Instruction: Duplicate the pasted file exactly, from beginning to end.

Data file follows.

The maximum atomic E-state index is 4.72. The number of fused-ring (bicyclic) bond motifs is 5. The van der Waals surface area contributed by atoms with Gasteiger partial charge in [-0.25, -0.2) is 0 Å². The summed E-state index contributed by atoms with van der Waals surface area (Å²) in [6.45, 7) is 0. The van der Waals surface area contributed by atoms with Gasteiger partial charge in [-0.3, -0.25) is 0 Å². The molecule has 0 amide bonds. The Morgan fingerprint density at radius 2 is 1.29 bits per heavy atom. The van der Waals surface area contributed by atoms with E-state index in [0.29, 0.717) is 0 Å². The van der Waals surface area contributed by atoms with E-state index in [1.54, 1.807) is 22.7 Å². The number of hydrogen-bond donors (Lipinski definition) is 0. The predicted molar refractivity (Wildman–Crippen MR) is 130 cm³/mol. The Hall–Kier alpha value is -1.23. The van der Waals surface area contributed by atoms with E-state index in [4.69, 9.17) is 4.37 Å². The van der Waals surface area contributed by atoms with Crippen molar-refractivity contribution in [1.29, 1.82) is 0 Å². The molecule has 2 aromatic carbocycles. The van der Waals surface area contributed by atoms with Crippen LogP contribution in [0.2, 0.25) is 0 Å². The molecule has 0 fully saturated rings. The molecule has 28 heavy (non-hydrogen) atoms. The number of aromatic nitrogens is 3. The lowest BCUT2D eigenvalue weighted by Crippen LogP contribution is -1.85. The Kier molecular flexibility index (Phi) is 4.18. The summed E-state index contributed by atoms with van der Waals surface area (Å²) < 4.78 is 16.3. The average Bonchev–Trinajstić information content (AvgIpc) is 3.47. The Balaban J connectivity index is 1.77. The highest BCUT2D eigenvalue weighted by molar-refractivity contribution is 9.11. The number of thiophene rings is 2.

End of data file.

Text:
The maximum atomic E-state index is 4.72. The number of fused-ring (bicyclic) bond motifs is 5. The van der Waals surface area contributed by atoms with Gasteiger partial charge in [-0.25, -0.2) is 0 Å². The summed E-state index contributed by atoms with van der Waals surface area (Å²) in [6.45, 7) is 0. The van der Waals surface area contributed by atoms with Gasteiger partial charge in [-0.3, -0.25) is 0 Å². The molecule has 0 amide bonds. The Morgan fingerprint density at radius 2 is 1.29 bits per heavy atom. The van der Waals surface area contributed by atoms with E-state index in [0.29, 0.717) is 0 Å². The van der Waals surface area contributed by atoms with E-state index in [1.54, 1.807) is 22.7 Å². The number of hydrogen-bond donors (Lipinski definition) is 0. The predicted molar refractivity (Wildman–Crippen MR) is 130 cm³/mol. The Hall–Kier alpha value is -1.23. The van der Waals surface area contributed by atoms with E-state index in [4.69, 9.17) is 4.37 Å². The van der Waals surface area contributed by atoms with Crippen molar-refractivity contribution in [1.29, 1.82) is 0 Å². The molecule has 2 aromatic carbocycles. The van der Waals surface area contributed by atoms with Crippen LogP contribution in [0.2, 0.25) is 0 Å². The molecule has 0 fully saturated rings. The molecule has 28 heavy (non-hydrogen) atoms. The number of aromatic nitrogens is 3. The lowest BCUT2D eigenvalue weighted by Crippen LogP contribution is -1.85. The Kier molecular flexibility index (Phi) is 4.18. The summed E-state index contributed by atoms with van der Waals surface area (Å²) < 4.78 is 16.3. The average Bonchev–Trinajstić information content (AvgIpc) is 3.47. The Balaban J connectivity index is 1.77. The highest BCUT2D eigenvalue weighted by molar-refractivity contribution is 9.11. The number of thiophene rings is 2.